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Title: Comorbid depression is associated with increased healthcare utilization and lost productivity in persons with diabetes: a large nationally representative Hungarian population survey.
Authors: Vamos EP, Mucsi I, Keszei A, Kopp MS, Novak M.
Year: 2009
Journal: Psychosomatic Medicine
Volume 71
Issue 5
Page(s) 501-7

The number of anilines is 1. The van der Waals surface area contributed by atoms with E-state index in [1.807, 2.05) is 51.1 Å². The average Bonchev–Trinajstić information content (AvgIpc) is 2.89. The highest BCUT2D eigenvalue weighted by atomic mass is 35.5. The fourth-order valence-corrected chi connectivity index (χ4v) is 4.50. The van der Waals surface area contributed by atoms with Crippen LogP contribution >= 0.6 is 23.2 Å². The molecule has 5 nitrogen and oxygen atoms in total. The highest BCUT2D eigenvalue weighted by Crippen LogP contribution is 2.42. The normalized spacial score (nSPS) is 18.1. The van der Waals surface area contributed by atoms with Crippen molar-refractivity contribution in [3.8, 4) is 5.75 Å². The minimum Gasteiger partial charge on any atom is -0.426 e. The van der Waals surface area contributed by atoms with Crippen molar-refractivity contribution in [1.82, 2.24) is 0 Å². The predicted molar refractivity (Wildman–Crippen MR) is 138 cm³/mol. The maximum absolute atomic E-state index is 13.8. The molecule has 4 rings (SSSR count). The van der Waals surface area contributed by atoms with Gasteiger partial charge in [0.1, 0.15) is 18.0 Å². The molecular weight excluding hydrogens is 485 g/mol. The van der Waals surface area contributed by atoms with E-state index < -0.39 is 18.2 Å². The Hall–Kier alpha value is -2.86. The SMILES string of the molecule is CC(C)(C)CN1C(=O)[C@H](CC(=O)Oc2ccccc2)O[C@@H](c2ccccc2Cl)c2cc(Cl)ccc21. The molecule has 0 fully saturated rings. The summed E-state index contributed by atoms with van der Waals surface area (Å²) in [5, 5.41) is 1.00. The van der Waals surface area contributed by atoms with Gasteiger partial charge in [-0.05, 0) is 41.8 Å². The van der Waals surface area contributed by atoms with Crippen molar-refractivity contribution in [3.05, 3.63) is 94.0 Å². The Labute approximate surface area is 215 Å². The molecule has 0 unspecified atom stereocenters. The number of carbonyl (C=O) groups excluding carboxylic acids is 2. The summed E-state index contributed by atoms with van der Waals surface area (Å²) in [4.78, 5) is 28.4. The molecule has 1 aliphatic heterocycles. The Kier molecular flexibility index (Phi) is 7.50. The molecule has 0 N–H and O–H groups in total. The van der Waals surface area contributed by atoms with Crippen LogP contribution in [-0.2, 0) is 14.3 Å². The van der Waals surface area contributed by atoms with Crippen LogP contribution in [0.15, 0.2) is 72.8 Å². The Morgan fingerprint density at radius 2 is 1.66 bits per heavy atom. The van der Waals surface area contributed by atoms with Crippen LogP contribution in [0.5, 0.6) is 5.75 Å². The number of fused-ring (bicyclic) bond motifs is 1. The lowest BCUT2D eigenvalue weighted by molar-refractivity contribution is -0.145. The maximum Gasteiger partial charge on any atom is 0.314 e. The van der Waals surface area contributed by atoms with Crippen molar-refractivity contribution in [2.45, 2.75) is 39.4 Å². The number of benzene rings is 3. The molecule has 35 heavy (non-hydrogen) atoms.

Abstract* OBJECTIVE: To estimate the prevalence of depression among people with diabetes and to examine the association of comorbid depression with lost productivity and health resource utilization in persons with and without diabetes. METHODS: Cross-sectional survey, enrolling 12,643 individuals aged >18 years. Clustered, stratified sampling procedure was utilized. This sample represented 0.16% of the Hungarian adult population according to age, gender, and geographic regions. The severity of depressive symptoms was measured by the abbreviated Beck Depression Inventory. RESULTS: The prevalence of diabetes in the sample was 6.2% (95% Confidence Interval (CI) = 5.7-6.6), and 13.4% (95% CI = 12.8-13.9) were classified as depressed. Adults with diabetes were two times more likely to have depression (adjusted odds ratio (OR) = 1.83, 95% CI = 1.53-2.19, p < .001) versus individuals without diabetes. Compared with nondepressed people with diabetes, those with diabetes and comorbid depression were older, less educated, more likely to be female and physically inactive, less likely to be employed, and married and had more comorbidities. In multivariate regression analyses, people with diabetes and depression had significantly greater odds of prolonged bed days due to illness (>or=20 days) (OR = 2.6, 95% CI = 1.69-3.88, p < .001), prolonged length of hospital stay (>or=18 days) (OR = 2.1, 95% CI = 1.27-3.45, p = .004), and multiple hospital admissions (>or=2) (OR = 1.8, 95% CI = 1.13-2.82, p = .01) compared with nondepressed diabetic patients. CONCLUSIONS: These findings further document the association between depression and health resource utilization and lost productivity in people with diabetes. Screening and treating depression are important for everyday clinical care and public health initiatives to improve health outcomes for people with diabetes.
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